This month’s focus: When Good Sales People Assume They’re Great Reality Check
There’s probably no job surrounded in both hype as well as horror stories: than sales. Yet, no matter how hard you slice it one thing is crystal clear: It’s both the hardest, as well as the most important to any business when it can be done both effectively, and consistently. Without it – there is no business. Period.
It is in this framework that sales is also the most rewarding, as well as rewarded profession in all of business. And for those that have mastered the art, as well as made their living based on the earnings of a commissioned structured paycheck. One thing is certain: you can tell from a mile away who is truly selling and closing based on their own efforts – and who is doing the same based on efforts such as special pricing, side deals, and more outside the normal structure. Circumventing all the pricing models or volume requirements and obtaining price overrides and such via management workarounds and more.
It’s easy to spot. And you as a business owner or manager can see it. However, the one most blinded to their brilliance will in fact many times be – just that sales person demanding the special treatment. And what their next demand in “special treatment” that surly will arrive at your threshold sooner than later is: “I believe my sales numbers warrant a discussion on increased compensation.”
And they will be correct. However, how you address the issue, and when; is where you can either help make that good salesperson great. Or, turn that person into your competitors “new good.”
Case Study: I had just taken over at the helm of a significant sized company that was in the midst of a desperate turnaround and reorganizing. The principal’s of the corporation were family members and with the death of the patriarch the members had a falling out that became downright spiteful with each other. The real issue for the company was that one of the principal’s left taking a product line and customer list they had developed (and believed they owned) leaving the now flailing company with a near +40% hole in sales and; a “poisoning of the well” to suppliers making replacement deals near impossible.
The real issue? The company was built on the afore mentioned “product line.” And without it? Competitors as well as anyone else that knew of our ordeal watched from the sidelines like vultures. There was only one option as far as I was concerned: Sell what we have and what we can grow into. Forget trying to get back the 40% we lost – make up for it with 40% of something we never had. And that’s what we did.
To do this I employed very liberal pricing guidelines and policies. I personally had to approve nearly all price overrides, or special caveats to nearly all new sales. I worked with banks and creditors for special financing. I worked with credit departments from suppliers in negotiating expansions in credit lines to allow us to move more product faster and more.
I had one salesperson who was at the time in charge of a small product line we were adding. It was that very line I decided we needed to fill the hole and we did. However, not without making deals, special pricing and other giveaways that didn’t require a salesperson to make – it was more of an order-taker function. The deals were being made on the back side – not on the side of the sales person. That was more of a facilitator function at that point in time, rather than what one would estimate in a “commissioned base position.” However, as people will be (and we’re all the same at some point in our careers) my sales person started believing that “they” were the reason for such an increase in the numbers, and wanted compensation. So – I had the conversation.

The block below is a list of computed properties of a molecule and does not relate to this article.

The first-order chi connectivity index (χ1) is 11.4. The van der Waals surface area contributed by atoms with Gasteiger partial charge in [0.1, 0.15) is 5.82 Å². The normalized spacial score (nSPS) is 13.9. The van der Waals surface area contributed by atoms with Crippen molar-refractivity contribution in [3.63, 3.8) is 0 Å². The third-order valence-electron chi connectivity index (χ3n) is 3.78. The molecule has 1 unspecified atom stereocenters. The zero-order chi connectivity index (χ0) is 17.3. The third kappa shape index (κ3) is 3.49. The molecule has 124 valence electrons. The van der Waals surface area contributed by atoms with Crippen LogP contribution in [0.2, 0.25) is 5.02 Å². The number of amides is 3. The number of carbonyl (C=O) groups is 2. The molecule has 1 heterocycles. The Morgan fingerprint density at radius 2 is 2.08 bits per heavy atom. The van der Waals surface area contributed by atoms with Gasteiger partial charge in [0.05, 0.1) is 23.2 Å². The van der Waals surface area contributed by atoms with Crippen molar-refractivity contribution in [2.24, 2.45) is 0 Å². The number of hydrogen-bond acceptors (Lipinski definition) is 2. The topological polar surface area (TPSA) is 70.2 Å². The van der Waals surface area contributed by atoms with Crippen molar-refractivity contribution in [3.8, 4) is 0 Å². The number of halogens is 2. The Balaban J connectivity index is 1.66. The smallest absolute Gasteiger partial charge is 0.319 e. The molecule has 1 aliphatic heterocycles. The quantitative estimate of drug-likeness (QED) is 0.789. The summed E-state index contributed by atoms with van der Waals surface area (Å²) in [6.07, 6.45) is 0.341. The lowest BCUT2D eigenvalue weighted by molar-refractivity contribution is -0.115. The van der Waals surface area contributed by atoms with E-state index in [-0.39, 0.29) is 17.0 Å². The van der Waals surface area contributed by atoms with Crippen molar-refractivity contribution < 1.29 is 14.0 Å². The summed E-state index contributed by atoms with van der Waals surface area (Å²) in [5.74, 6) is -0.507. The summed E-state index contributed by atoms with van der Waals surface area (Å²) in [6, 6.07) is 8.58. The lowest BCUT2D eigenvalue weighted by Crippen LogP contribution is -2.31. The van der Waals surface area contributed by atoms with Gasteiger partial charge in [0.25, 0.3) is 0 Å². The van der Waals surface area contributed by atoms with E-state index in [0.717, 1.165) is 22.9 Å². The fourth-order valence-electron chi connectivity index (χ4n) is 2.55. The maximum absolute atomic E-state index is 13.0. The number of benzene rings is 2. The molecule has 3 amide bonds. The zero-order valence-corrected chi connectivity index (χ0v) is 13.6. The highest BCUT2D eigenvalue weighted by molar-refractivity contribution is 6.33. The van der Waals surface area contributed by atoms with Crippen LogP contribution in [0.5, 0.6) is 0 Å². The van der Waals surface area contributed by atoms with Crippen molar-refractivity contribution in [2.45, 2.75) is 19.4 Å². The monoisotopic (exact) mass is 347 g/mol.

I first let them speak and state what was on their mind and it was what I had expected. i.e., “I’ve increased sales from X to X etc., etc., and based on those numbers from competitors I believe I’m being under-compensated.” I acknowledged and agreed they had a fair point. However…
I then began using the numbers they articulated.(note: I received an answer to each of these) I asked, “How close to these levels can you hold your sales without any need for management overrides?” “How soon can you articulate and influence these X number of accounts to pay terms more in line with our preferred models?” “How many of these customers will buy from us if we match prices to our competitors quotes rather than needing to beat them?” There were a few more but for brevity sake I believe you get the point. They were honest questions that needed to be answered honestly by any salesperson who’s serious about fair compensation. It circumvented the whole argument, “Pay me – or I walk!”
Compensating salespeople fairly while protecting both your bottom line as well as their bottom line (and ego) can only happen if you’re ready beforehand. i.e., Before they ask.
For if you’re not prepared. Or, you come off using figures or numbers unrealistic, unreasonable, or off the cuff out of your being unprepared. Your credibility to that sales persons well-being will become suspect signalling they should walk. Precisely at the time you needed to keep that promising potentially “great” sales person running – on your side.
And not straight to your competitors.
© 2015 Mark St.Cyr
Profiting At The Bottom Line™ is a monthly memo, which is pithy, powerful, and to the point. It focuses on innovative techniques and or ideas that you can put to work immediately in your daily or business life.